Angkor Wat is Cambodia’s biggest tourist attraction, but there is far more to the Angkor Temples than just Angkor Wat. You have a choice of a one, three or seven day tickets however – being short on time we opted for the one day ticket and were completely satisfied.
Our one day tour of the temples started at 4.30am; seeing as sunrise was not until 5.30am I did think that was a bit early… That was until we were the first people to arrive and managed to grab an awesome spot. That was after a quick stop at the ticket office on the way, where they take your photo and produce a ticket containing the photo. Including this stop it took around 30 minutes to reach Angkor Wat and make it in to the temple.
Having rocked up before most for sunrise we were able to stand right in front of the pond and get some great images of the temple outline as darkness started to fade away. Come sunrise there were hundreds of people gathered around us, waiting for the magic moment. Unfortunately the day we went the sky was full of cloud and we never experienced that ‘magic moment’; realising this we made a quick escape towards the temple itself.
As most people were still watching the sun we had most of the temple to ourselves. It was so quiet and peaceful in the early morning air. Following the signs we made our way around the temple noting things from the carvings and patterns decorating the walls of the main courtyard where much of the temple was closed off. A warning: beware of the people offering you incense sticks and showing you how to pray as they are only doing it for money! Angkor Wat has been maintained and restored to keep it looking like it did in the good old days;, it is iconic and forms such a beautiful silhouette from the outside, however it wasn’t my favourite of the day as I was soon to realise.
Our second stop of the day was Angkor Thom and the Bayon temple. Parts are maintained and there was some work being carried out while we were there. However most of it is left to ruins;, this meant there were a lot of uneven surfaces and climbing amongst rocks of uneven height. In this temple there were faces everywhere in the rocks and it seemed with every way you turned there was a face looking at you. There was nowhere to escape them! The colouring of the rocks and moss growing all over the surface of the ruins made this temple feel very different to Angkor Wat. The only thing that put me off a little was how busy it was in some of the areas as huge groups were being shown around. We explored the rest of Angkor Thom, getting lost on several occasions and not really knowing what we had seen. Most of the temples had an abundance of steps and one (Baphuon Temple) asked me to cover up my shoulders as a mark of respect.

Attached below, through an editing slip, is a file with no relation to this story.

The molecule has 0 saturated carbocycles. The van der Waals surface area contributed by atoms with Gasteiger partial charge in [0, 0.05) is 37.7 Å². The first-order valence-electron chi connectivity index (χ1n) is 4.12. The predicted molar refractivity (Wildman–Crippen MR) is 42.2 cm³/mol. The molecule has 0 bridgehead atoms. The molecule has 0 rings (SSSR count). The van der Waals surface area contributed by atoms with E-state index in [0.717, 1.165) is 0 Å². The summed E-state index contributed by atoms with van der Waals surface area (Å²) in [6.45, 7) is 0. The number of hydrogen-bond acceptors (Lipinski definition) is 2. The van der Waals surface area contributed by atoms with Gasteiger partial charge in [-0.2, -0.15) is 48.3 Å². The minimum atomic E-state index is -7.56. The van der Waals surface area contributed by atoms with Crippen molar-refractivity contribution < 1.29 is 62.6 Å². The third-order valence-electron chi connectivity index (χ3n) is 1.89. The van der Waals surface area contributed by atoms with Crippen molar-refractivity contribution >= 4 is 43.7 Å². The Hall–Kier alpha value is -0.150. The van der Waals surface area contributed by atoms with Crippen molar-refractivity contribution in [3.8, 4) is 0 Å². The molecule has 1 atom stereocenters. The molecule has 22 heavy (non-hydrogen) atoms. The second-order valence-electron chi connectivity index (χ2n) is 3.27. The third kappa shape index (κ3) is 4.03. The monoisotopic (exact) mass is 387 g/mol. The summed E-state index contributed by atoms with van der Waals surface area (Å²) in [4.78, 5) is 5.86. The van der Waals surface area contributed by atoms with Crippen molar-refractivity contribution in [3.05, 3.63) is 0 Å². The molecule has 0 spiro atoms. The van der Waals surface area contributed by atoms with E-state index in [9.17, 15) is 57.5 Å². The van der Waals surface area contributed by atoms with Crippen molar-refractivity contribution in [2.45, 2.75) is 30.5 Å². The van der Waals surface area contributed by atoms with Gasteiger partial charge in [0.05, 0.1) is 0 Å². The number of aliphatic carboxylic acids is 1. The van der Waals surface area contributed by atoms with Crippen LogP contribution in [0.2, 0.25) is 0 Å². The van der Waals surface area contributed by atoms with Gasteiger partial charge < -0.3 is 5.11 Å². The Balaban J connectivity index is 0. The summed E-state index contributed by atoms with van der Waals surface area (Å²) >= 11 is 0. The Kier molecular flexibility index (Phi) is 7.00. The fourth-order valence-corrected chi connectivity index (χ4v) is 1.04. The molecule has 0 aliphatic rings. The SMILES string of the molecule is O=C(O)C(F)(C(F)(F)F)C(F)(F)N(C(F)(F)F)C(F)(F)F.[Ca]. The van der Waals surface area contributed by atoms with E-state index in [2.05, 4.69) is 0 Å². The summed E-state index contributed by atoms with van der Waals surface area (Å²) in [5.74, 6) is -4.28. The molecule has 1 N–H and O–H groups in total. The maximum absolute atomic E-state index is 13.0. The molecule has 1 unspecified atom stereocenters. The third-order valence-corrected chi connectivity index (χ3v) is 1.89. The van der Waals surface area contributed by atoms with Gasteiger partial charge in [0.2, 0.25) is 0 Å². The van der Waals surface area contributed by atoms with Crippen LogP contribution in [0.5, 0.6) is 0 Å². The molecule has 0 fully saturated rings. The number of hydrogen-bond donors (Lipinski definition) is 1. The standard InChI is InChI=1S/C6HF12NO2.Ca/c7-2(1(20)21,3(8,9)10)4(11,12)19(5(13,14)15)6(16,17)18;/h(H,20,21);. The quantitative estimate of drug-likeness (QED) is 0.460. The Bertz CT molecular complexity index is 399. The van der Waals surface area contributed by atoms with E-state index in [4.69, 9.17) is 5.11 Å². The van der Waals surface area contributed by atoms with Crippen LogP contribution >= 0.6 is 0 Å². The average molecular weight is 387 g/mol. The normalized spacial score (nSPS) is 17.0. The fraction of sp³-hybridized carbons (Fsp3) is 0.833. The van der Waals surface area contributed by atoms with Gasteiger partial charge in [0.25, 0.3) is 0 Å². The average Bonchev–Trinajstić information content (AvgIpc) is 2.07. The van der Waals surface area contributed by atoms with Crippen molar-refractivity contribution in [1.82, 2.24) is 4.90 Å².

We moved on from Angkor Thom realising that even though it was only 8.30am we had completed two thirds of the main temples. Still, the heat was rising and I was very glad we had set out early. We visited a few smaller temples; Chau Say Tevoda and Ta Keo. At these temples there were dozens of small children wandering around trying to sell you things – anything from postcards to bracelets to pieces of wood that made a noise. Most of them were tiny and cute and I could easily have spent $10 buying crap I didn’t need. Instead I just said no to every single one. It felt mean and was really hard but I really didn’t need the stuff; nor would it help the children. I was surprised at the amount of kids around the smaller temples compared to the larger ones.
Our next big stop was the Ta Prohm or, as its more famously known as: the Tomb Raider temple. I loved this stop but I hated how busy it was. The whole place has been left as it was found and now you have trees growing over the temple and among the piles of fallen rocks. Some areas were closed off from the rubble but there were also a lot of different paths through the temple. Not wanting to get stuck in the areas of crowds we went around the temple in our own way which only meant we got lost – several times! The areas of the temple used significantly in Tomb Raider were packed with people wanting their photo taken in front of it. These areas were so annoying and made my visit to this temple not as great as it could have been. Again there was an abundance of kids trying to sell you things.
By this point there were two places left to visit on the short circle, which was a good job because we were starting to get hot and annoyed with the constant pestering to buy something. The last places were Banteay Kdei and Srah Srang, although there was not much to see at the second one. I found the kids the worst here but I was grateful for the quieter temples. It was only 1.30 pm but with the temples completed we decided to head back instead of visiting somewhere from earlier. After nine hours of the temples we were hot, tired and ‘templed’ out.
My Tips For Visiting Angkor
• Take a torch to see around before the sunrises
• Wear proper shoes: there was a lot of uneven ground and stair climbing
• Cover up your knees and shoulders – they may not be practising temples but it’s respectful and some of the temples do have dress codes • The begging children were cute but oh so annoying. I felt pity for them but they were my biggest annoyance of the day.
We used a Tuk-Tuk to get to and around the temples; we booked this through our hostel for $15 – I’m sure if you flagged one off the street and haggled you may get a cheaper price. Our guide wasn’t that knowledgeable but he was amazing at spotting us from afar.
I loved our day at the temples despite it being long and tiring. The difference in all of the temples was so much more than I imagined and although I did feel temped out at the end of it, our day was exciting and full of culture. I certainly preferred the old ruined ones to the iconic Angkor Wat.